Thursday, October 21, 2010

The ideal AI

Perusing CiV forums over the last few weeks has made me wonder a few things.  In particular I have been thinking about what exactly people would want their ideal AI opponent(s) to do if they could set the behaviour themselves.  Obviously the intent here is not to make the AI a pushover since that is fun for a very short time and it also isn't to make the AIs team up and gang the player to death either but rather to have an AI behaviour that gives it a good chance against a variety of human strategies and makes the computers do interesting things with each other.  A good bit of the complaints about the CiV AI talk about how the AI is an extreme warmonger and will almost inevitably attack a player who is situated near them.  Some people evidently want to be friends with the AI in the long term and are frustrated by the fact that they end up in conflict with their neighbours.

The trick is that the easy solutions to that problem create bigger problems.  If you have an AI be very peaceful then the player simple makes a big army and surprises them with an assault and crushes them every time - not much challenge there.  If you have the AI make a huge army but be friendly then the player simply does not make any military at all and gets a fantastic economy going and smashes the AI once they get very powerful units and technology.  Setting up an AI to attack opponents far away is just setting them up to suck so they must either attack their neighbours or not attack at all.  The only real solution to making the AI survive against the inevitable player assault is to make them very aggressive towards people close to them and particularly so towards people who have a very small military.  Of course this leaves players who simply want to be friends and have few/no military units out in the cold but it does mean that the AI isn't simply fodder.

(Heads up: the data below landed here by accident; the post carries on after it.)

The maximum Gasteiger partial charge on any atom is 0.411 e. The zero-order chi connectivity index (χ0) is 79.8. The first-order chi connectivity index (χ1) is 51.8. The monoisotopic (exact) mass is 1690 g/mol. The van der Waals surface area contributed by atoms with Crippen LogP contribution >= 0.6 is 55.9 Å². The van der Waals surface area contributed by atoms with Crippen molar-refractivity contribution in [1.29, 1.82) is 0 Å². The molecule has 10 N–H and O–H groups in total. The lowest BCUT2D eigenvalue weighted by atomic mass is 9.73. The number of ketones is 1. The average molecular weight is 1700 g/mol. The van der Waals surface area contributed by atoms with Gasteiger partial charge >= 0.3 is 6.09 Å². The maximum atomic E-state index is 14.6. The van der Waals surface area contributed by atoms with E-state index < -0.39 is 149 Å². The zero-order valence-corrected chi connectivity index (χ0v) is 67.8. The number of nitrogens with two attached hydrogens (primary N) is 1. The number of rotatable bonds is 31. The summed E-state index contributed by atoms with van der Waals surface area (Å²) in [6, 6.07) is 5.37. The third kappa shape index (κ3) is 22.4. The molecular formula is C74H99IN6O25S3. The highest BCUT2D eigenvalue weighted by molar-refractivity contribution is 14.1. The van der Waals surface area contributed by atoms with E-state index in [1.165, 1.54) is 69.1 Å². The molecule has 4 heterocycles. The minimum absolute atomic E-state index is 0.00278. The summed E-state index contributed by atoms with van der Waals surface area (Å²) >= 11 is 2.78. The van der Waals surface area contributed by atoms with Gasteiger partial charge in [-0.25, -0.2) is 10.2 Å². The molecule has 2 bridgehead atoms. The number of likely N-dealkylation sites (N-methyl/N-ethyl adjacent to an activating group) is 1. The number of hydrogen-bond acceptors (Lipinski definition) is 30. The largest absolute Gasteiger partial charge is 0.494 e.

I think there are real challenges when talking about human behaviour in the context of games and in the context of real life.  In real life people generally behave according to the rules and try to keep others happy because long term it isn't helpful to anger those around you.  In a game like CiV though there is no long term; if you get wiped out by an attack you don't get revenge later on so there is every incentive to be the one doing the attacking rather than the one doing the dying.  It is certainly true that players act this way; even though I obey the laws in real life I am extremely aggressive in games and I will happily backstab someone I have been cooperating with up to this point to gain a sizable advantage if I think it will work.  If you don't take those sorts of risks you almost certainly can't win since others will be going for it and one of them will succeed.  In that sense AIs that recklessly attack, break alliances and backstab their former partners are behaving exactly as humans do; and I say this from a long history of playing diplomacy, risk, civilization and other such games.

Of course the AI is terrible in many ways, especially at managing combats and tactics, so even if it attacks with an overwhelming force it will get wrecked against a strong human player.  This doesn't mean that it shouldn't attack though, as the only way any wargame AI can ever consistently keep a player challenged is by constant offensive pressure.  This is true in Starcraft 2, it is true in CiV, and it has always been true in any similar type of wargame.  The computer needs a massive resource advantage to be competitive and it competes by being constantly aggressive - any other strategy is doomed to failure.  While it would be nice to know that others will play nice with you in your game it is guaranteed to make the game trivial to others who seek to exploit that behaviour.

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